- "The banded iron formations are our first glimpse into an aspect of Earth's paleoecology." I'm an amateur, but wouldn't that make a useful topic sentence? --Wetman 16:47, 5 December 2006 (UTC)
- Something along those lines would work - tie in to atmospheric evolution as well. Vsmith 02:11, 7 December 2006 (UTC)
I will admit the facts are confusing and will attempt to fix the problem. The first thing to consider is the current placement of the CO2. It is very clear there is a lot of CO2 in the rock formations made of calcium and magnesium. That CO2 came from somewhere as the chemical reactions occured. The reactions only happen when the right environment is in place. The ocean is where it happened and that means the ocean was very different than it now is. The magma is the source of calcium and magnesium and when CO2 is available and given the right environment calcite and dolemite form. The iron also in the magma desolves as you say into an iron rich ocean and no oxygen. Now, doing a bit of math we find the total CO2 was ~10E20 kilograms or more. All that CO2 was in the atmosphere in the beginning. That means the atmosphere was more than 20 times as dense as now so the pressure at sea level was 20 times more than now. You are not going to find a lot of detail about any of this except in the rocks and I only read what others say they find as I see nothing when I look at the rocks. If they are right then at some time about 4bya there was no land and then land started to rise from the seabed as granite because granite is less dense than magma. The BIFs were then able to settle out in shallow water. Calcite/dolemite also formed at that time as a part of the same complex process.—Preceding unsigned comment added by User:Jimhmeyer (talk • contribs) 03:06, 12 December 2006 --Jo (talk) 21:02, 8 March 2008 (UTC)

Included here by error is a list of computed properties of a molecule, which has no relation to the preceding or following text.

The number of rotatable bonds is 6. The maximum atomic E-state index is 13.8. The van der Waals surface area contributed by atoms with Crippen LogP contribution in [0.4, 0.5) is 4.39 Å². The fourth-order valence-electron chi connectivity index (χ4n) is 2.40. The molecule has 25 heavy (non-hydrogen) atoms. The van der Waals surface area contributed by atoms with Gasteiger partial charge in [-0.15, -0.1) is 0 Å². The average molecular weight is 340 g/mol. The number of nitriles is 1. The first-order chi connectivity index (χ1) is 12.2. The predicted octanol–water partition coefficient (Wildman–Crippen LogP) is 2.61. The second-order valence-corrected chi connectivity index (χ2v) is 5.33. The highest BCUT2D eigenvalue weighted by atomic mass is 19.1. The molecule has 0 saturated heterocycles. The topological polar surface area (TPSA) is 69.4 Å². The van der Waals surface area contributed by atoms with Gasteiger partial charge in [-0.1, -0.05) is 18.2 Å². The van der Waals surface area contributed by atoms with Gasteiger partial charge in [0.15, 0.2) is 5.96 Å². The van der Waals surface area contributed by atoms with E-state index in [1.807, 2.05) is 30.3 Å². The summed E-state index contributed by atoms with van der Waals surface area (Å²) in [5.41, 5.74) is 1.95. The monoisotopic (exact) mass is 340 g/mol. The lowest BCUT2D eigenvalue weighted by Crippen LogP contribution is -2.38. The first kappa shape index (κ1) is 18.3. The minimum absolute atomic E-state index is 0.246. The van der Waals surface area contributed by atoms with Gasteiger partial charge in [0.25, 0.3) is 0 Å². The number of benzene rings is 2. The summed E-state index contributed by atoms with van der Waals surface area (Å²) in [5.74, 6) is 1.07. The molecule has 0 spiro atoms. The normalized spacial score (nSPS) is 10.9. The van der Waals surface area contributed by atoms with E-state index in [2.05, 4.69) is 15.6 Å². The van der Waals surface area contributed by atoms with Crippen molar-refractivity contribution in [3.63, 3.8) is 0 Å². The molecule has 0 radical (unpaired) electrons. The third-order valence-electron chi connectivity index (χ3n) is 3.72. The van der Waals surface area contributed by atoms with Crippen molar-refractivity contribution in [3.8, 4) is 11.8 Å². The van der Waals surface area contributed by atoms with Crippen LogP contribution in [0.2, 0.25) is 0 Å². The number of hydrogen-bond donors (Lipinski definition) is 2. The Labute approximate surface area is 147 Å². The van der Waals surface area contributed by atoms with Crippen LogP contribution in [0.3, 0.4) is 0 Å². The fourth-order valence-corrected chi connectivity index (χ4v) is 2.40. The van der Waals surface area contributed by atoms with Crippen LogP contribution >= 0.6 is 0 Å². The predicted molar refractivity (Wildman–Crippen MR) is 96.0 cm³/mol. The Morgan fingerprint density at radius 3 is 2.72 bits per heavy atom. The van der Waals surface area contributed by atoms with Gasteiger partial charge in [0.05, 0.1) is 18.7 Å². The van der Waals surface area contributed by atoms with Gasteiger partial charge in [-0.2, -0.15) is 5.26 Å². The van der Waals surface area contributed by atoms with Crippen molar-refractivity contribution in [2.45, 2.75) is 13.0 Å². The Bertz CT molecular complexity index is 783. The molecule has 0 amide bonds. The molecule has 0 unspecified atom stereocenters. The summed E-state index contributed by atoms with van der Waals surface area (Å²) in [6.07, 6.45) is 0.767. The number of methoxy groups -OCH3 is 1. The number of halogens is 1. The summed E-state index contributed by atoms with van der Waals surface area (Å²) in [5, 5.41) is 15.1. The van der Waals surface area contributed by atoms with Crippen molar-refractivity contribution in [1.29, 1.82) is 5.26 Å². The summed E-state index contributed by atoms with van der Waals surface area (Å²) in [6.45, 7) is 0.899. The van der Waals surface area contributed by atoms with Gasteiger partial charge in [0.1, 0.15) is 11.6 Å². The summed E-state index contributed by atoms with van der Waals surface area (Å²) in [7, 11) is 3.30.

diurnal cycles for banding?
The ashtray photo caption says "The red layers were laid down during the daylight hours when Archaean photosynthesizing cyanobacteria produced oxygen that immediately reacted with dissolved iron compounds in the water, to form insoluble iron oxide (rust). The white layers are sediments that settled during the night when there was no oxygen in the water" and references #7, Margulis & Sagan pp. 81-83. The reference does talk about alternating layers, but due to "seasonal and climatic shifts", not diurnal cycles. I'd be very interested in a reference for diurnal cycles here. — Preceding unsigned comment added by 184.108.40.206 (talk) 23:36, 2 June 2015 (UTC)
Effect of asteroid impact?
I wonder if this topic is given WP:undue weight? I say this as the hypothesis seems pretty far-fetched -- but I don't know the area, and the only cite is a paper-only(?) journal.
Ah, here's an online copy: PDF. It's a respectable publication, but not much cited per Google Scholar, so apparently hasn't really caught on. Comments? At the least, this section needs a rewrite. TIA, Pete Tillman (talk) 20:23, 13 April 2016 (UTC)